This coming November, MTG Hawke's Bay will open an exhibition about the Hawke's Bay freezing works industry – a chronological history from the arrival of the works industry to the closure of Whakatu and Tomoana.
The New Zealand freezing industry started when the first shipment of frozen meat left Port Chalmers on the Dunedin, February 1882 and reached London in excellent condition three months later.
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Our ties with Britain opened up a market for meat production supply to feed the growing population of the United Kingdom.
Already well into the planning, the freezing works exhibition looks at the history of works in Hawke's Bay, technological advancements that enabled carcasses to be shipped frozen across the world and the close-knit sense of family among workers.
The exhibition tells of an economic base the industry introduced into Hawke's Bay, providing opportunities for employees to earn a good living, become home owners and cement growing communities and towns. The freezing works industry became the life-force for families down the generations.
Eventually the demise of Whakatu and Tomoana freezing works impacted on the lives of the workers. The closures reflected changing overseas market requirements, outdated technologies versus automated work methods, and the introduction of chilling meat rather than freezing along with other factors.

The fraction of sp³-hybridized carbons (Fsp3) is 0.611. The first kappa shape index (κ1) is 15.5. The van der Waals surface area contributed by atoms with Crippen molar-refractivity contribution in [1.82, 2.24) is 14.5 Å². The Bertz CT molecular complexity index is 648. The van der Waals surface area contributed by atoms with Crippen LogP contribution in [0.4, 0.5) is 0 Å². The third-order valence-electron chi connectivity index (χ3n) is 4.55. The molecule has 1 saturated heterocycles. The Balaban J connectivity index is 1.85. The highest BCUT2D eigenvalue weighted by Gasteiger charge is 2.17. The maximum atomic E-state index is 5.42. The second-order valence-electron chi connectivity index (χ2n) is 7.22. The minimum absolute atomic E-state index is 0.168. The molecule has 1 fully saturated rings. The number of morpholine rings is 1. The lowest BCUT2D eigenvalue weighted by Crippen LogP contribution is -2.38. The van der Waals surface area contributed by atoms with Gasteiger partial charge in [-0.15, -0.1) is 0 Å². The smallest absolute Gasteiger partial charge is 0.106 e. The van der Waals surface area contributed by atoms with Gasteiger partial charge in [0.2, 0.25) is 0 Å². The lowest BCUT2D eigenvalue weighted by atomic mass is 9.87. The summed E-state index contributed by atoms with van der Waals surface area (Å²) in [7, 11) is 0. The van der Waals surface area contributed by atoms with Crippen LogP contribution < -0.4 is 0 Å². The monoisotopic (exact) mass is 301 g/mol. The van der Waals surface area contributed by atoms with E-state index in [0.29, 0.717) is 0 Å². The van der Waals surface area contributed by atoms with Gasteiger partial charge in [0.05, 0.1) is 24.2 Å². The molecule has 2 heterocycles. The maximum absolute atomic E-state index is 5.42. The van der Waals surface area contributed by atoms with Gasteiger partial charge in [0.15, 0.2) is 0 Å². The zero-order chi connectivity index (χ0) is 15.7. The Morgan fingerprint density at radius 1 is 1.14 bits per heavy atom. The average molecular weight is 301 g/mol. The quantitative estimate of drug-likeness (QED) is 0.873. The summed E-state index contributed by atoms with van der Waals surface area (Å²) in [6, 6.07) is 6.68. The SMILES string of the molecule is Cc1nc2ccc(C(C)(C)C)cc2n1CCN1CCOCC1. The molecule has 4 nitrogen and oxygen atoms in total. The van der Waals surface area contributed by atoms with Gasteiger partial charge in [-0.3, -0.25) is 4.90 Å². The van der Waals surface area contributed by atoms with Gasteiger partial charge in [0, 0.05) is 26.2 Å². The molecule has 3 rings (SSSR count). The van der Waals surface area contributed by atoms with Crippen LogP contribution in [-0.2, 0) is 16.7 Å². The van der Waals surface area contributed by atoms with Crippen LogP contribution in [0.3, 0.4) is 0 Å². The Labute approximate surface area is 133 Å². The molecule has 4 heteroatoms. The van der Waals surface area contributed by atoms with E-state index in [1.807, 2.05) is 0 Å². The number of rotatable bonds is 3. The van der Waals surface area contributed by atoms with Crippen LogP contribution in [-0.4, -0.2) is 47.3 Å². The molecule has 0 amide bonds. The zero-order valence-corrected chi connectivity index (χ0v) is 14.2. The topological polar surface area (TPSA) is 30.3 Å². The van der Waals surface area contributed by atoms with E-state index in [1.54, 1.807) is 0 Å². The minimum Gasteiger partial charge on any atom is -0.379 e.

A large component of the exhibition will be told through film interviews of freezing workers, who will give a personal history of their experiences.
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Many of those that remain with us today are ageing and the numbers of those that have passed on are increasing. Sadly, today it is often at funerals that ex-freezing workers cross paths. Gone are the days where people met by socialising within the extended family, on the sports fields, in the churches, or in town.
These ex-workers yarn of the glory days and of sadness felt at the breaking up of communities left behind. They tell of individual hardships for many but also the achievements of those that have flourished with new career paths, challenges and blessings.
The emotive stories are of deep-rooted kinship ties which are still woven together in the minds and hearts of ex-workers and their families. Children growing up in freezing works communities were surrounded by adults they called aunty and uncle, roaming in and out of each other's houses, were fed, cared for and taken on trips – they were raised by a village.
This exhibition on freezing works will be a collection of stories about Hawke's Bay and the families tied to the industry. There are stories of the beauty that surrounded the communities and the love enveloped within and also the trauma of the closures and the life-long impact of this for many.
While the exhibition is shaping up nicely we would love to have more material relating to the time of the closures – photographs, letters of redundancy, anything from that time. If you have anything along these lines that you would be willing to lend for our exhibition please get in touch with me.
• Te Hira Henderson is curator of taonga Maori at MTG.